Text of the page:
Ruffini's Ron Paul/GOP Activist Concerns

http://www.patrickruffini.com/2008/04/18/the-gop-and-the-six-million/

Take a moment to read Ruffini's latest post – this one addressing the continued activism of Ron Paul's supporters (clever bunch) and the need for McCain to generate a broader little grassroots enthusiasm of his own.

I always appreciate Patrick's thoughtful analysis but a couple of his points tie to a larger problem with this cycle that I have been trying to process.

His larger point seems to be that the RNC and McCain campaign are not doing enough to excite and empower the GOP base's most influential and dedicated activists (he calls them the 6 million). He argues that "top down" poll-driven strategies won't do the job because the idea or cause that excites them (presumably to 2004-like levels of activism) "won’t come from a “MoveOn of the right” occupying a D.C. office suite funded by an initial round of 7-figure commitments." Ruffini ends the post by arguing that "we need to be focusing on the best minds on empowering David-with-his-slingshot from the Six Million. Even if that means a little less emphasis on the Sixty Million in the short term."

Thinly veiled shot at Freedom's Watch aside he has indirectly touched upon some of this election cycle's dynamics that I don't think I have seen anyone address up to this point.

What first stuck out was the inherent contradiction in (rightly imho) claiming that a groundswell of enthusiasm cannot be messaged or manufactured but must occur organically. The accuracy of this claim however gets lost in a contradictory spin-cycle when he follows that up with his thought that "the best minds" need to focus more on "empowering" activists (which contextually sounds alot like working to stir up enthusiasm) and focusing less on the "Sixty Million" (obviously directed at the McCain Team's eschewing of a 50%+1 strategy in lieu of a broader based strategy) in the here and now. I agree that you can't hope to press the right messaging button to auto-generate a powerful grassroots movement and for that reason I disagree with the notion that those at the top (RNC, McCain Campaign) should work harder to "empower" the grassroots.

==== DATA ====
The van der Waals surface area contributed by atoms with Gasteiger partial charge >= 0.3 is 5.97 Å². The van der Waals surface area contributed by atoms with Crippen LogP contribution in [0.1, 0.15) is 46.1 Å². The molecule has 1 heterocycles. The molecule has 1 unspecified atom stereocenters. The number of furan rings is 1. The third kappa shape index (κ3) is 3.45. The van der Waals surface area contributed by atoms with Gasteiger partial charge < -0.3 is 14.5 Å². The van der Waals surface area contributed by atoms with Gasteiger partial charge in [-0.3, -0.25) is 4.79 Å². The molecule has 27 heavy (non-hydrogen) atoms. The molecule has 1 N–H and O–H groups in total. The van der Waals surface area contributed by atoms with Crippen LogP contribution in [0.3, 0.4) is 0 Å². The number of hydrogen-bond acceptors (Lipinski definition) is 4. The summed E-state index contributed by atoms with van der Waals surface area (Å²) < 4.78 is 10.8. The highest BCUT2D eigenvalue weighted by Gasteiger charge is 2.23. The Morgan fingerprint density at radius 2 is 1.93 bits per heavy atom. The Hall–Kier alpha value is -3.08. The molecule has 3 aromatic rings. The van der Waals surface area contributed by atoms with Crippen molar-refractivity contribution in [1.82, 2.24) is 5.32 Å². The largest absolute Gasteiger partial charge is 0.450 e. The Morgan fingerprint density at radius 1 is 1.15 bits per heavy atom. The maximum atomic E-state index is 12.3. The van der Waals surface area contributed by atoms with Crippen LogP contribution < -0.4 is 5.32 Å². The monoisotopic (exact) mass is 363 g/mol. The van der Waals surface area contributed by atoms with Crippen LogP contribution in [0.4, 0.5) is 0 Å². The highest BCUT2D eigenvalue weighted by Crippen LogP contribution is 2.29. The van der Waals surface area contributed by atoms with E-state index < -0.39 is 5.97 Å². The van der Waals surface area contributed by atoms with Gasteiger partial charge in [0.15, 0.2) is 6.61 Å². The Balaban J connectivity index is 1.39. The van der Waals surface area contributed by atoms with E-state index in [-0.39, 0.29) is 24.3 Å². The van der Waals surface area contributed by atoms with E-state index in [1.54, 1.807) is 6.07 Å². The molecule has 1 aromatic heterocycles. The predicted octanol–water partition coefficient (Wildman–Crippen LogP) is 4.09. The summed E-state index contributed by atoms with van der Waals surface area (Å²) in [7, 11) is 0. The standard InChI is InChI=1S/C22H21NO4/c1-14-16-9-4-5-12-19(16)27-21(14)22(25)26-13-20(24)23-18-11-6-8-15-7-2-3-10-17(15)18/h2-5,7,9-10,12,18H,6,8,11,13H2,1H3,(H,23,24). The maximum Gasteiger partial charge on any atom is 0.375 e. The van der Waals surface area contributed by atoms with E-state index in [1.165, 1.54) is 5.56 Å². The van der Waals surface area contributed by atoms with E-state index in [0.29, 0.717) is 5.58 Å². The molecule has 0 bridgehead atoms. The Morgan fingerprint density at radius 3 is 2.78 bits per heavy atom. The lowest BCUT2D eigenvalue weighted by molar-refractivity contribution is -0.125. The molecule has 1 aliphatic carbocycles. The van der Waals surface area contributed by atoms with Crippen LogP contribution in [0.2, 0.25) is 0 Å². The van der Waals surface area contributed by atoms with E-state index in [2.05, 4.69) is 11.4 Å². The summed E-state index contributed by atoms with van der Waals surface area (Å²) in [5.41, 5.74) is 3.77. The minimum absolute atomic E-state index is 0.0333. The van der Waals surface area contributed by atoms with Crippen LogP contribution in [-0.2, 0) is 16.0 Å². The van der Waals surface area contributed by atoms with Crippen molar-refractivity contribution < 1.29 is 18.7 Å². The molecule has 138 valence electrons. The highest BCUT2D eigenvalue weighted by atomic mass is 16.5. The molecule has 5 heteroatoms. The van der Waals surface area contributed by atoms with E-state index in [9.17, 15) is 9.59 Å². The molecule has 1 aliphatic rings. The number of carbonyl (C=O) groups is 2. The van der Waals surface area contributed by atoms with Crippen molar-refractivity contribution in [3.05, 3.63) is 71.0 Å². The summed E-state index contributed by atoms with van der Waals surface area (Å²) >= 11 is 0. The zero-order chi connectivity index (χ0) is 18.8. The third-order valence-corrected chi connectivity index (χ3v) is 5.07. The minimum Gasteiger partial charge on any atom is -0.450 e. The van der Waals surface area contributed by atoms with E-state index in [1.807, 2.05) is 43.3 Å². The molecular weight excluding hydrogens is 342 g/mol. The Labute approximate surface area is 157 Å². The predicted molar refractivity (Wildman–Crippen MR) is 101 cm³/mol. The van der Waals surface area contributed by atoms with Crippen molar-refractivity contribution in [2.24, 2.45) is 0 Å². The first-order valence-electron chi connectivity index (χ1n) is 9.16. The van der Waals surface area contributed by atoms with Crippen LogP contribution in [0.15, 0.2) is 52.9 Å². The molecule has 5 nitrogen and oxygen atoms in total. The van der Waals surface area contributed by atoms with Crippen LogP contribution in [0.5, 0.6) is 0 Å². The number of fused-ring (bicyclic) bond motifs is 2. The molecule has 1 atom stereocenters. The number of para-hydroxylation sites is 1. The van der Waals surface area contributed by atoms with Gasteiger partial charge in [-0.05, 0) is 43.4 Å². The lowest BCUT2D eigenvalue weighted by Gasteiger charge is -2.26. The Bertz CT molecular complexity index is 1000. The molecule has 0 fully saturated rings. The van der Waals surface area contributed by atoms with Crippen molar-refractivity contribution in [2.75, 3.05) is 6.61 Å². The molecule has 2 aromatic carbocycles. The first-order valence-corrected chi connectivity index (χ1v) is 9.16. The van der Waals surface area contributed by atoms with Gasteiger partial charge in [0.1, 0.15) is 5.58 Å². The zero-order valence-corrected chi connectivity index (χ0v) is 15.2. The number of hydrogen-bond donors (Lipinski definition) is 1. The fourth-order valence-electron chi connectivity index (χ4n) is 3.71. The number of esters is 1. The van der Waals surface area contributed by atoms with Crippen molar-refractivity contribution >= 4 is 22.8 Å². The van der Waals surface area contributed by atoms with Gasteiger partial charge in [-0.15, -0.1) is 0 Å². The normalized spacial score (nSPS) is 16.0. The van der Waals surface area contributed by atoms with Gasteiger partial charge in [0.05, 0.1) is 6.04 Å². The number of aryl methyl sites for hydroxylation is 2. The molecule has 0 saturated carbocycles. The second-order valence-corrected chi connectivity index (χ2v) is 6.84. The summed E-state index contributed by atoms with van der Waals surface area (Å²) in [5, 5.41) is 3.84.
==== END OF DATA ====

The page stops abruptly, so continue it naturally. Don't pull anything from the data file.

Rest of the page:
For months now pundits have scrambled to explain the unpredictable as candidates they never thought had a shot (Obama) and candidates they had left for dead (McCain) plowed their way to the top and along the way they have grabbed at every possible polling trend they could find to make their case. As a result the "Change for D's/Security for R's" myth was propagated along with several other theories that ricochet off-target.

Its not that I don't think that, at some level, a broad swath of R voters feel that security interests are preeminent or that on the D side an equally sizable voting block don't want change – its just that I am not convinced that our monolithic polling methods are suitable to provide the evidence needed to tease out the root causes of this election's swings.

8 – 10 months ago who wasn't blown away by the passion that was exhibited during the immigration debate? Not fast forward – anything dramatically different about our immigration policy? Nope. And yet all of that passion and anger…gone.

The point? For reasons I will get into another time I am not sure that this is going to be an election where we can expect a groundswell of enthusiasm (although, admittedly anything could happen). The good news is that what the D's are experiencing isn't a true groundswell either – sounds ridiculous I know but I think that the fund raising etc is more a reflection of the intensity that back-to-back terms of someone from the other party will generate with a heaping teaspoon of candidate charisma thrown in for good measure.